Tisha B’Av, the 9th day of the month of Av (July 17-18, 2021), is the saddest day on the Jewish calendar, on which we fast, deprive ourselves and pray. It is the culmination of the Three Weeks, a period of time during which we mark the destruction of the Holy Temple in Jerusalem.
What Happened on 9 Av?
1313 BCE: The spies returned from the Promised Land with frightening reports, and the Israelites balked at the prospect of entering the land. G‑d decreed that they would therefore wander in the desert for 40 years. Read more.
Both Holy Temples in Jerusalem were destroyed on this date. The First Temple was burned by the Babylonians in 423 BCE (read more) and the Second Temple fell to the Romans in 70 CE (read more), unleashing a period of suffering from which our nation has never fully recovered.
The Bar Kochba revolt against the Romans in 133 CE ended in defeat: The Jews of Betar were butchered on the 9th of Av and the Temple Mount was plowed one year later on the same date. Read more.
Later on in our history, many more tragedies happened on this day, including the 1290 expulsion of England’s Jews and the 1492 banishment of all Jews from Spain. Read more.
How 9 Av Is Observed
- eat or drink
- wear leather footwear
- bathe or wash ourselves (washing only until the knuckle when mandated by halachah)
- apply ointments or creams
- engage in marital relations or any form of intimacy
- sit on a normal-height chair until chatzot (the time when the sun has reached its apex)
- study Torah (except for the “sad” parts that deal with the destruction of the Temples, etc.)
- send gifts, or even greet one another (you may respond to greetings)
- engage in outings, trips or similar pleasurable activities
- wear fine, festive clothing
Read more: The Laws of Mourning
What We Do
Starting from midday on 8 Av, we limit our Torah study to the few allowed topics that are of a sad nature or pertain to the Temples’ destruction.
We eat a square meal in the afternoon, before Minchah services. Then, late in the afternoon, a “separation meal,” seudah hamafseket, is eaten. It consists of bread and a hard-boiled egg dipped in ashes, accompanied by water. This meal is eaten alone, sitting on a low stool. (See here for how this plays out when Tisha B’Av follows Shabbat.)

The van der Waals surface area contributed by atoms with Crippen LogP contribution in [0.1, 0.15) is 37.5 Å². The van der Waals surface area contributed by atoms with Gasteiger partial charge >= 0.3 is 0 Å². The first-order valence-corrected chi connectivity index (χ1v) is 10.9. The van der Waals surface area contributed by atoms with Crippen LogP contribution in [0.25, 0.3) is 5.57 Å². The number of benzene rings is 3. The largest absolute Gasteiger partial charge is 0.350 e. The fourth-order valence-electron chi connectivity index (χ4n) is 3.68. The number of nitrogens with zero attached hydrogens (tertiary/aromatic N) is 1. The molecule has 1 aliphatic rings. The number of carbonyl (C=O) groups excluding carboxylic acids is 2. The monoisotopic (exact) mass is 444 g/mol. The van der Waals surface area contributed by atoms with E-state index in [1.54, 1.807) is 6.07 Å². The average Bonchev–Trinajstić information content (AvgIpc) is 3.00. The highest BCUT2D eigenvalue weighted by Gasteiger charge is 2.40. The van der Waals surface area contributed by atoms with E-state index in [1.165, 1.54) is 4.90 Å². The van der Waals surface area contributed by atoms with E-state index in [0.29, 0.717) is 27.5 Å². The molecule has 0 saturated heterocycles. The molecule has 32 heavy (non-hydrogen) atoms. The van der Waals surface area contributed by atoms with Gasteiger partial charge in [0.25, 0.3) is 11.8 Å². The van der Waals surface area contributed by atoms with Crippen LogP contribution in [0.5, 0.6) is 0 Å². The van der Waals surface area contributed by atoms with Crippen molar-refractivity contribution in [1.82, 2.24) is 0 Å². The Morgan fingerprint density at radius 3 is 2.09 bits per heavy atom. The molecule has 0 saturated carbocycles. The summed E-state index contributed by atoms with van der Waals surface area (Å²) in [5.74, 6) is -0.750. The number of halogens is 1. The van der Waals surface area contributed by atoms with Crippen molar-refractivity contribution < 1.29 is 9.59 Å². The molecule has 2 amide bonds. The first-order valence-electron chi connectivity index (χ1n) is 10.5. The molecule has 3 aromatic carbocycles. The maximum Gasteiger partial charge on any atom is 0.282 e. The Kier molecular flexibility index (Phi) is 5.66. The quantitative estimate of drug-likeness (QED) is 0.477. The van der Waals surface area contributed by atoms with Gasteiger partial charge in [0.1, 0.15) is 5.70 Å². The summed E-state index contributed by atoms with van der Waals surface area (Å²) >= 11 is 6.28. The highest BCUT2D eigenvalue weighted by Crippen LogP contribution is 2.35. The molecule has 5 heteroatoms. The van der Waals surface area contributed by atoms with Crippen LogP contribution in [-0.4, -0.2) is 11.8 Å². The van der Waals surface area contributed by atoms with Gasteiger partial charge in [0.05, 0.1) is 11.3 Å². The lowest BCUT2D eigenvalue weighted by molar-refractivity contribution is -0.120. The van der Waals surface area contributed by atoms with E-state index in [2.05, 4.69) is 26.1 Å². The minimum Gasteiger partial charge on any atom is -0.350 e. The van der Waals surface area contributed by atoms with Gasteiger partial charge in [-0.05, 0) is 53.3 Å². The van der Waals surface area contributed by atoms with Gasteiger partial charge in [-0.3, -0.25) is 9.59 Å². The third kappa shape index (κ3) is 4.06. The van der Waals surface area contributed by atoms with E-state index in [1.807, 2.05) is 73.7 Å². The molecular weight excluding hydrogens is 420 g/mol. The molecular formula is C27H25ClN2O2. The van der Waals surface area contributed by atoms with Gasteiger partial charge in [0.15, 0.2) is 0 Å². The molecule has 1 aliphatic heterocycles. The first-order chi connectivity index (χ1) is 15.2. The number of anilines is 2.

The meal must be over by sundown, when all the laws of Tisha B’Av take effect.
Tisha B’Av evening services are held in synagogue, where the ark has been stripped of its decorative curtain and the lights dimmed. Evening prayers are followed by the chanting of Eichah (Lamentations).
Morning prayers are held without tallit and tefillin, since both are considered adornments. Most of the morning is occupied by the reading of Kinot, elegies marking the various tragedies that befell our people.
Work is permitted on Tisha B’Av, but discouraged. On this day, one’s focus should be on mourning and repentance. If one must work, it is preferable to begin after midday.
It is customary to give extra charity on Tisha B’Av, as on every fast day.
After midday, it is permissible to sit on chairs, and tallit and tefillin are worn during the afternoon prayer. In the synagogue, the ark’s curtain is restored to its place before the afternoon prayers.
Many communities have the custom to clean the house and wash the floors after midday, in anticipation of the Redemption, which we await.
After the Fast
When night falls, before breaking the fast, one should perform netilat yadayim (hand-washing), this time covering the entire hand with water, but without reciting the blessing. It is also customary to perform Kiddush Levanah at this point, celebrating the rebirth of the moon, and our hoped-for national rebirth.
The Temple was set ablaze on the afternoon of the 9th of Av, and it burned through the 10th. Therefore, the restrictions of the Nine Days (such as not eating meat, swimming or laundering clothing) extend until midday of the 10th of Av.
The Joy Within the Sadness
Even as we mourn, there is an element of joy and comfort. Indeed, the reading of Eichah concludes with the verse “Restore us to You, O L‑rd, that we may be restored! Renew our days as of old.” There is also a custom among many to use flimsy paperback Kinot booklets, hoping that they will not be needed next year.
It is by no accident that Scripture refers to this day as a mo’ed, a holiday, and Tachanun (prayer of repentance) is not said today. May the time soon come when we look back with the clarity of hindsight to see how all our suffering was but a prelude to happiness and goodness, with the coming of Moshiach. Amen!